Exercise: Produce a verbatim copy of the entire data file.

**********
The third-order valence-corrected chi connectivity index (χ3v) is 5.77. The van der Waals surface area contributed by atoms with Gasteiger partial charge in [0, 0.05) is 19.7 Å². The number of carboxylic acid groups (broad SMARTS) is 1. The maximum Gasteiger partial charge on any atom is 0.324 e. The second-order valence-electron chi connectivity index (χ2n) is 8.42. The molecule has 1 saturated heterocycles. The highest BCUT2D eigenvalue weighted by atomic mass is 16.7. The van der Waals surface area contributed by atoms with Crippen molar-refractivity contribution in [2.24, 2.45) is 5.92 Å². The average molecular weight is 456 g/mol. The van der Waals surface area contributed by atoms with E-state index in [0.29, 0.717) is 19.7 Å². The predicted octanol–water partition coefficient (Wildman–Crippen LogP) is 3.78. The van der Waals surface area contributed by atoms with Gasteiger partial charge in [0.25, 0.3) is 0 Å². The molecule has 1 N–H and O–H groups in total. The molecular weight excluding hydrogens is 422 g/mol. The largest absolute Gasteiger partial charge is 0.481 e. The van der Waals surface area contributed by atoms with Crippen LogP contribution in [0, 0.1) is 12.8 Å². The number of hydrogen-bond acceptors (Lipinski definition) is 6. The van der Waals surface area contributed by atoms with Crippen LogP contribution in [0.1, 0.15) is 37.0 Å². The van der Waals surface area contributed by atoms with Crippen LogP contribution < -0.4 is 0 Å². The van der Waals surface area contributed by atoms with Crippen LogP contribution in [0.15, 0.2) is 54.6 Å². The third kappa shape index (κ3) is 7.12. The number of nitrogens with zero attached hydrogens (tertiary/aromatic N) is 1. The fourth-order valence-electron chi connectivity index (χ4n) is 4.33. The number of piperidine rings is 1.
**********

The third-order valence-corrected chi connectivity index (χ3v) is 5.77. The van der Waals surface area contributed by atoms with Gasteiger partial charge in [0, 0.05) is 19.7 Å². The number of carboxylic acid groups (broad SMARTS) is 1. The maximum Gasteiger partial charge on any atom is 0.324 e. The second-order valence-electron chi connectivity index (χ2n) is 8.42. The molecule has 1 saturated heterocycles. The highest BCUT2D eigenvalue weighted by atomic mass is 16.7. The van der Waals surface area contributed by atoms with Crippen molar-refractivity contribution in [2.24, 2.45) is 5.92 Å². The average molecular weight is 456 g/mol. The van der Waals surface area contributed by atoms with E-state index in [0.29, 0.717) is 19.7 Å². The predicted octanol–water partition coefficient (Wildman–Crippen LogP) is 3.78. The van der Waals surface area contributed by atoms with Gasteiger partial charge in [0.25, 0.3) is 0 Å². The molecule has 1 N–H and O–H groups in total. The molecular weight excluding hydrogens is 422 g/mol. The largest absolute Gasteiger partial charge is 0.481 e. The van der Waals surface area contributed by atoms with Crippen LogP contribution in [0, 0.1) is 12.8 Å². The number of hydrogen-bond acceptors (Lipinski definition) is 6. The van der Waals surface area contributed by atoms with Crippen LogP contribution in [0.1, 0.15) is 37.0 Å². The van der Waals surface area contributed by atoms with Crippen LogP contribution < -0.4 is 0 Å². The van der Waals surface area contributed by atoms with Crippen LogP contribution in [0.15, 0.2) is 54.6 Å². The third kappa shape index (κ3) is 7.12. The number of nitrogens with zero attached hydrogens (tertiary/aromatic N) is 1. The fourth-order valence-electron chi connectivity index (χ4n) is 4.33. The number of piperidine rings is 1.